Home Renos that Add the Most at Resale
Many homeowners have used built-up savings during the pandemic to make improvements to their homes. All renovations are a worthwhile investment, as you and your family will enjoy the revamped space, but some add more value to your home than others, even if you are not planning to sell in the short-term.
When a potential buyer views a home for the first time, the one thing that stands out — for better or worse — is what the kitchen looks and feels like, given it is perceived as a gathering place and the heart of the home. This is why a kitchen renovation tops the list as the most worthwhile. Not only does it provide the greatest return on investment but it can increase a property’s value by up to 20%, according to a recent Royal LePage report.
Ranking second is a bathroom renovation, which has the potential to increase a home’s value by an average of 16%.
Basement renovations ranked third (finished basement) and fourth (basement apartment). Either has the ability to increase a home’s value by an average of 15%. This is largely because buyers are looking at multigenerational opportunities to live under the same roof — something a finished basement offers. Having a legal basement apartment is also enticing since it can help offset mortgage costs with a rental unit.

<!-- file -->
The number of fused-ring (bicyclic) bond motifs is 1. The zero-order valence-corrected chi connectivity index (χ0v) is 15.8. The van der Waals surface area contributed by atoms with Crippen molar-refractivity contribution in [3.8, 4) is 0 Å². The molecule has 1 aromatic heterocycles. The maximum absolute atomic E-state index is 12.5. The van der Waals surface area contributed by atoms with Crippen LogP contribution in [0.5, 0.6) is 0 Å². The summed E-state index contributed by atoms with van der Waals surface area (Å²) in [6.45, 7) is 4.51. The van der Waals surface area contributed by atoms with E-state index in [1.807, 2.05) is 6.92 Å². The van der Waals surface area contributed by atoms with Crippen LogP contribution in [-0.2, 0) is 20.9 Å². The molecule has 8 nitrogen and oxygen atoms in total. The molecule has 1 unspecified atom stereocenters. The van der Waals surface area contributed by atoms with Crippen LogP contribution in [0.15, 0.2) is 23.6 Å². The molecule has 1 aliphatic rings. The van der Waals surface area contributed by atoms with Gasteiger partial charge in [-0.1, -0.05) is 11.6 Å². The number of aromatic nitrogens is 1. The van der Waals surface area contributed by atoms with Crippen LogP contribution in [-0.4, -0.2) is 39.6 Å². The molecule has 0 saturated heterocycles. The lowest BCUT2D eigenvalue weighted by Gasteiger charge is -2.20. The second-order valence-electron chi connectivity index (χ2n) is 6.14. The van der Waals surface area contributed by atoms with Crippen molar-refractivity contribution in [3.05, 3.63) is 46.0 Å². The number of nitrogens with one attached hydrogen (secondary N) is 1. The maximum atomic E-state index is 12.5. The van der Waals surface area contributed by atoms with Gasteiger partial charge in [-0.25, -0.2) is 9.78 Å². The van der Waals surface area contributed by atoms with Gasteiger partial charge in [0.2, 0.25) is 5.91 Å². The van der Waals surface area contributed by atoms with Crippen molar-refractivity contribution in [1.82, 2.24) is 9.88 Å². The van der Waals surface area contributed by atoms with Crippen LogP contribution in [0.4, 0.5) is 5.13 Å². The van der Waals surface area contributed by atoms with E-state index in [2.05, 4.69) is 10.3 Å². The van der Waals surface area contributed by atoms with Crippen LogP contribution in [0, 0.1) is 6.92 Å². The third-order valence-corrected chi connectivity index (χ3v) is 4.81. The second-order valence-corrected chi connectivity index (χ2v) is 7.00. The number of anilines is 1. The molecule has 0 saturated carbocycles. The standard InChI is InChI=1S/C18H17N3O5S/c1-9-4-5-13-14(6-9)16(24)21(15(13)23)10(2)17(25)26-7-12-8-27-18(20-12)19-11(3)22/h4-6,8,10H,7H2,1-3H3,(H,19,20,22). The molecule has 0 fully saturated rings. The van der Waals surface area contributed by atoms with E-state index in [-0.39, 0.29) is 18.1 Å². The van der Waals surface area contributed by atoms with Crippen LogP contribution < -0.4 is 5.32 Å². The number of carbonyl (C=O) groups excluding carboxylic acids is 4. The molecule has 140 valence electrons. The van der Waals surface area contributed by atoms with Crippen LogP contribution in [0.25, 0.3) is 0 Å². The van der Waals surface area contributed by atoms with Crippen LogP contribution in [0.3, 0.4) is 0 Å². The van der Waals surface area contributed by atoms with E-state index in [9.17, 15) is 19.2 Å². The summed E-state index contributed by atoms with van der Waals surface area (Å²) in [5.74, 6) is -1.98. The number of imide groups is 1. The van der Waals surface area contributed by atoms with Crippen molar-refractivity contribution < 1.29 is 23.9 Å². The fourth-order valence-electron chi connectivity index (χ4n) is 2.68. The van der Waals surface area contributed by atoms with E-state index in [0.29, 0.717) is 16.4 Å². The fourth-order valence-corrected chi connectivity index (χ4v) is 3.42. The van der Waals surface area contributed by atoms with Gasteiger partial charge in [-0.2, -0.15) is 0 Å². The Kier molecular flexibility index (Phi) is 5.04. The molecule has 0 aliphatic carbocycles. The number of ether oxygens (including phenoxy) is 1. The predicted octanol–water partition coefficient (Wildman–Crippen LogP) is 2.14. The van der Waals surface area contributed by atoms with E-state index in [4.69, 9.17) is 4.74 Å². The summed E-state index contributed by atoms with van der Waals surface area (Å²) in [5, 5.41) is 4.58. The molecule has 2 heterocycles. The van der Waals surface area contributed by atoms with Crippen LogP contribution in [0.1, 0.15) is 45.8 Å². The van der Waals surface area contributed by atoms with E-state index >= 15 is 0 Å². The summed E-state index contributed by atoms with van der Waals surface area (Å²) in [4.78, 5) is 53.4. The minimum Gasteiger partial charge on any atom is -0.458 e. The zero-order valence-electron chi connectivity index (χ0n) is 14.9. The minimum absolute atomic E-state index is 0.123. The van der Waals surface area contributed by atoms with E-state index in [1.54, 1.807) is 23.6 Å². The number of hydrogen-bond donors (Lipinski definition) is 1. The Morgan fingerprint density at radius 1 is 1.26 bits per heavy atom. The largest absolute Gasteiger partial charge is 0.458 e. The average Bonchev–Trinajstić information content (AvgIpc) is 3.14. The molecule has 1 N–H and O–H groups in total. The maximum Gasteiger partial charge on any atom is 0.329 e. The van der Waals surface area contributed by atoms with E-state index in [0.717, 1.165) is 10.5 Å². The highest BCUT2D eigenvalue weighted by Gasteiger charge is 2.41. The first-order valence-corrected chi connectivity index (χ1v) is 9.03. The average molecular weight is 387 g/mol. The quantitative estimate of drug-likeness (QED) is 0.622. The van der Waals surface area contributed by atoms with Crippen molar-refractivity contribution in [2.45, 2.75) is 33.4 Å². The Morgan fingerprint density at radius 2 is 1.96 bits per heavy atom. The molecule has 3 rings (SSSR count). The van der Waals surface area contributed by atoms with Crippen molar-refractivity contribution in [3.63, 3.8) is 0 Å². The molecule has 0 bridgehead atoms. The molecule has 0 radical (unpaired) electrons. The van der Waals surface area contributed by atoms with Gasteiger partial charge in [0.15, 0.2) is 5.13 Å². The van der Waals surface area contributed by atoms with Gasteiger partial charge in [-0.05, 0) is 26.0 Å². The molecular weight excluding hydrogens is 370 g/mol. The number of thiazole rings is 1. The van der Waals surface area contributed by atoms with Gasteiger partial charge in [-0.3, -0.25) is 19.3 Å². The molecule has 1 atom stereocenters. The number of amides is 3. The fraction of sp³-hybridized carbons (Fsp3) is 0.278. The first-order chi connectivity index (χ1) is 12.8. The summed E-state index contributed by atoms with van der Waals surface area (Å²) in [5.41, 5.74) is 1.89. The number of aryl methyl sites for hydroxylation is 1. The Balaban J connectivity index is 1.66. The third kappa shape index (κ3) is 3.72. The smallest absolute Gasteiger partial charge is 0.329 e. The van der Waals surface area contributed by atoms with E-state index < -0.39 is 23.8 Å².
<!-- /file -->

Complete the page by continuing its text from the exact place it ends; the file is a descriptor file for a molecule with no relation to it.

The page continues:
While updating the kitchen, bathroom or basement can increase your sale price more significantly, minor upgrades can be a simple and cost-effective option. For instance, window replacements and interior painting can increase the value of a home by an average of 13% and 12%, respectively.
Investing in a pool is considered the least beneficial renovation project, adding an average of only 6% value to a home. However, more Ontarians have taken the plunge and installed a swimming pool in the last two years, making it one of the most popular home improvement projects during the pandemic. In 2020 alone, the province’s Municipal Property Assessment Corp. reported a 53% jump in the number of permits issued for residential pool installations.
Despite data showing the clear value of renovations, a majority of sellers (59%) have been less inclined to upgrade their homes prior to listing since the onset of the pandemic, due to sustained seller’s market conditions.
Will this change if the market balances out?
The report found that sellers may choose to continue not to renovate because of recent increases in the cost of construction materials and labour, combined with the lengthened timeframe and logistics for delivery of goods and materials. But for those who don’t, you could be leaving money on the table instead of in your pocket.